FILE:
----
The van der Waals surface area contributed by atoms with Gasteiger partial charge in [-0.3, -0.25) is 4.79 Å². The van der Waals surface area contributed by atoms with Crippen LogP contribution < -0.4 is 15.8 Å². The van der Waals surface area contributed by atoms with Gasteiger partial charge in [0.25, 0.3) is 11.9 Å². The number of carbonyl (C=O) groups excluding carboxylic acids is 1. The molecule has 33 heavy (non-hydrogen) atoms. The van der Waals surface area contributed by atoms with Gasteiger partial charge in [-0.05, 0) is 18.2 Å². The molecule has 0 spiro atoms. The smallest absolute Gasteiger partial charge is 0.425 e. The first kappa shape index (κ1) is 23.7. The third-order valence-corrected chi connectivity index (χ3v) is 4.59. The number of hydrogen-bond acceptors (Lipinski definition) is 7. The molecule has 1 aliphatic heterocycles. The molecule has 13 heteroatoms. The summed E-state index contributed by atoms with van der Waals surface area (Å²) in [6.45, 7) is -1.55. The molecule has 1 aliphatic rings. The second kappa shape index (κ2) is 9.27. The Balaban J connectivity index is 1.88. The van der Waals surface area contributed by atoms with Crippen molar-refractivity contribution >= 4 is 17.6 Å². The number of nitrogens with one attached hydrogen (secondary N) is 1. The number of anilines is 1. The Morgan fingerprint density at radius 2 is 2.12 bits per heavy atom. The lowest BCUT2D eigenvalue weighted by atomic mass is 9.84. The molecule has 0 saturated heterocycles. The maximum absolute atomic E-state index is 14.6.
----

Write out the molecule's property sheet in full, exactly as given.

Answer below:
The van der Waals surface area contributed by atoms with Gasteiger partial charge in [-0.3, -0.25) is 4.79 Å². The van der Waals surface area contributed by atoms with Crippen LogP contribution < -0.4 is 15.8 Å². The van der Waals surface area contributed by atoms with Gasteiger partial charge in [0.25, 0.3) is 11.9 Å². The number of carbonyl (C=O) groups excluding carboxylic acids is 1. The molecule has 33 heavy (non-hydrogen) atoms. The van der Waals surface area contributed by atoms with Gasteiger partial charge in [-0.05, 0) is 18.2 Å². The molecule has 0 spiro atoms. The smallest absolute Gasteiger partial charge is 0.425 e. The first kappa shape index (κ1) is 23.7. The third-order valence-corrected chi connectivity index (χ3v) is 4.59. The number of hydrogen-bond acceptors (Lipinski definition) is 7. The molecule has 1 aliphatic heterocycles. The molecule has 13 heteroatoms. The summed E-state index contributed by atoms with van der Waals surface area (Å²) in [6.45, 7) is -1.55. The molecule has 1 aliphatic rings. The second kappa shape index (κ2) is 9.27. The Balaban J connectivity index is 1.88. The van der Waals surface area contributed by atoms with Crippen molar-refractivity contribution >= 4 is 17.6 Å². The number of nitrogens with one attached hydrogen (secondary N) is 1. The number of anilines is 1. The Morgan fingerprint density at radius 2 is 2.12 bits per heavy atom. The lowest BCUT2D eigenvalue weighted by atomic mass is 9.84. The molecule has 0 saturated heterocycles. The maximum absolute atomic E-state index is 14.6.